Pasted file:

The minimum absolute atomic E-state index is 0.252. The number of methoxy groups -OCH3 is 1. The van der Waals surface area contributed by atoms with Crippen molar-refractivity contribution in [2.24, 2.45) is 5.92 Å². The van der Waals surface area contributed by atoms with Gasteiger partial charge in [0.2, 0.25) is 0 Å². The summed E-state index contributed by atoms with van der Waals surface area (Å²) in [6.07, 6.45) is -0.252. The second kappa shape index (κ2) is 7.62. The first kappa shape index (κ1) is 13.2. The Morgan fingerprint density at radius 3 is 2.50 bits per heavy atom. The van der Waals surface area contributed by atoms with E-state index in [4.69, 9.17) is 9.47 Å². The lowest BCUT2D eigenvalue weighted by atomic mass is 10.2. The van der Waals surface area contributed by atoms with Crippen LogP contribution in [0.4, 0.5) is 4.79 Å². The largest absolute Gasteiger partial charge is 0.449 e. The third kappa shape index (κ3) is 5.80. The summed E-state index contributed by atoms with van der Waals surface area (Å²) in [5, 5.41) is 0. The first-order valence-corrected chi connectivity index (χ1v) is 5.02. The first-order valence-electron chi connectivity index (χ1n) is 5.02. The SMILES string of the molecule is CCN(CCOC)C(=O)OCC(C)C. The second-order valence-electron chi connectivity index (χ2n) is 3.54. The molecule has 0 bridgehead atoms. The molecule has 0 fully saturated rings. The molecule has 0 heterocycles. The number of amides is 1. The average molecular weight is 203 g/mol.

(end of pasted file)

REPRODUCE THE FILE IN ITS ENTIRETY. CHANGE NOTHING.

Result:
The minimum absolute atomic E-state index is 0.252. The number of methoxy groups -OCH3 is 1. The van der Waals surface area contributed by atoms with Crippen molar-refractivity contribution in [2.24, 2.45) is 5.92 Å². The van der Waals surface area contributed by atoms with Gasteiger partial charge in [0.2, 0.25) is 0 Å². The summed E-state index contributed by atoms with van der Waals surface area (Å²) in [6.07, 6.45) is -0.252. The second kappa shape index (κ2) is 7.62. The first kappa shape index (κ1) is 13.2. The Morgan fingerprint density at radius 3 is 2.50 bits per heavy atom. The van der Waals surface area contributed by atoms with E-state index in [4.69, 9.17) is 9.47 Å². The lowest BCUT2D eigenvalue weighted by atomic mass is 10.2. The van der Waals surface area contributed by atoms with Crippen LogP contribution in [0.4, 0.5) is 4.79 Å². The largest absolute Gasteiger partial charge is 0.449 e. The third kappa shape index (κ3) is 5.80. The summed E-state index contributed by atoms with van der Waals surface area (Å²) in [5, 5.41) is 0. The first-order valence-corrected chi connectivity index (χ1v) is 5.02. The first-order valence-electron chi connectivity index (χ1n) is 5.02. The SMILES string of the molecule is CCN(CCOC)C(=O)OCC(C)C. The second-order valence-electron chi connectivity index (χ2n) is 3.54. The molecule has 0 bridgehead atoms. The molecule has 0 fully saturated rings. The molecule has 0 heterocycles. The number of amides is 1. The average molecular weight is 203 g/mol.